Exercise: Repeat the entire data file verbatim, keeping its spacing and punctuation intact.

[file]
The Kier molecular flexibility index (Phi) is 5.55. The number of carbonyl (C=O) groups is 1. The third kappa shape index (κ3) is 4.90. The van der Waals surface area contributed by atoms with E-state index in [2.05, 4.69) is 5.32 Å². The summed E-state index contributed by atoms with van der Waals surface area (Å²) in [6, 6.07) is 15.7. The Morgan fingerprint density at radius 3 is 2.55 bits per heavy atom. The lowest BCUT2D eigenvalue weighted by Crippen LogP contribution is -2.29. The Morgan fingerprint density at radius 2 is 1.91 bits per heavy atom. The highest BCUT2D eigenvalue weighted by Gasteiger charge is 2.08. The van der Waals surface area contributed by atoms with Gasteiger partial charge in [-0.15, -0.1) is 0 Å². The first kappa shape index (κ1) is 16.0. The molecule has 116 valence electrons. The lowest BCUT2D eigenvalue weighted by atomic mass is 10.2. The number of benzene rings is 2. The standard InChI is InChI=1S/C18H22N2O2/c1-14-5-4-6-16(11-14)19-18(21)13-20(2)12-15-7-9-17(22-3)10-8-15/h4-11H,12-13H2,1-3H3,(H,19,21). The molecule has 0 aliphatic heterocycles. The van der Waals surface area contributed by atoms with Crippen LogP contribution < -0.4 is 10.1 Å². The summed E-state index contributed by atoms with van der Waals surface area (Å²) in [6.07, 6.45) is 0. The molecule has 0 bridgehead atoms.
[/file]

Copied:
The Kier molecular flexibility index (Phi) is 5.55. The number of carbonyl (C=O) groups is 1. The third kappa shape index (κ3) is 4.90. The van der Waals surface area contributed by atoms with E-state index in [2.05, 4.69) is 5.32 Å². The summed E-state index contributed by atoms with van der Waals surface area (Å²) in [6, 6.07) is 15.7. The Morgan fingerprint density at radius 3 is 2.55 bits per heavy atom. The lowest BCUT2D eigenvalue weighted by Crippen LogP contribution is -2.29. The Morgan fingerprint density at radius 2 is 1.91 bits per heavy atom. The highest BCUT2D eigenvalue weighted by Gasteiger charge is 2.08. The van der Waals surface area contributed by atoms with Gasteiger partial charge in [-0.15, -0.1) is 0 Å². The first kappa shape index (κ1) is 16.0. The molecule has 116 valence electrons. The lowest BCUT2D eigenvalue weighted by atomic mass is 10.2. The number of benzene rings is 2. The standard InChI is InChI=1S/C18H22N2O2/c1-14-5-4-6-16(11-14)19-18(21)13-20(2)12-15-7-9-17(22-3)10-8-15/h4-11H,12-13H2,1-3H3,(H,19,21). The molecule has 0 aliphatic heterocycles. The van der Waals surface area contributed by atoms with Crippen LogP contribution < -0.4 is 10.1 Å². The summed E-state index contributed by atoms with van der Waals surface area (Å²) in [6.07, 6.45) is 0. The molecule has 0 bridgehead atoms.